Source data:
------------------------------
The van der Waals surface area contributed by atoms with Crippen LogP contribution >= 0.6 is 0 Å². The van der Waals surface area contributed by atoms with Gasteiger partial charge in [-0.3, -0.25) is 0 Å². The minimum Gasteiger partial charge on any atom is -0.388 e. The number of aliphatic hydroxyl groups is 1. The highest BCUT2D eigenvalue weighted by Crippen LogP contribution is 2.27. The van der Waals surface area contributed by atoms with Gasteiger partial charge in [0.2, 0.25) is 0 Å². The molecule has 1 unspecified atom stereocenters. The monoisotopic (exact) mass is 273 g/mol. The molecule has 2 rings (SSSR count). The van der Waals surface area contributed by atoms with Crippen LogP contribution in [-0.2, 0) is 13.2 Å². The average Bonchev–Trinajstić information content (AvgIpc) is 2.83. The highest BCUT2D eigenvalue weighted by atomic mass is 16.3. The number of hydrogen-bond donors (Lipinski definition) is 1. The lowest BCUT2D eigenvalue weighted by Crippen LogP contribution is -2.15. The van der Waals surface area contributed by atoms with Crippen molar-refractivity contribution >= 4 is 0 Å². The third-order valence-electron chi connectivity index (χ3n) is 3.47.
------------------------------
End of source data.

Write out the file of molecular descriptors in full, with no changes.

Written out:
The van der Waals surface area contributed by atoms with Crippen LogP contribution >= 0.6 is 0 Å². The van der Waals surface area contributed by atoms with Gasteiger partial charge in [-0.3, -0.25) is 0 Å². The minimum Gasteiger partial charge on any atom is -0.388 e. The number of aliphatic hydroxyl groups is 1. The highest BCUT2D eigenvalue weighted by Crippen LogP contribution is 2.27. The van der Waals surface area contributed by atoms with Gasteiger partial charge in [0.2, 0.25) is 0 Å². The molecule has 1 unspecified atom stereocenters. The monoisotopic (exact) mass is 273 g/mol. The molecule has 2 rings (SSSR count). The van der Waals surface area contributed by atoms with Crippen LogP contribution in [-0.2, 0) is 13.2 Å². The average Bonchev–Trinajstić information content (AvgIpc) is 2.83. The highest BCUT2D eigenvalue weighted by atomic mass is 16.3. The number of hydrogen-bond donors (Lipinski definition) is 1. The lowest BCUT2D eigenvalue weighted by Crippen LogP contribution is -2.15. The van der Waals surface area contributed by atoms with Crippen molar-refractivity contribution >= 4 is 0 Å². The third-order valence-electron chi connectivity index (χ3n) is 3.47.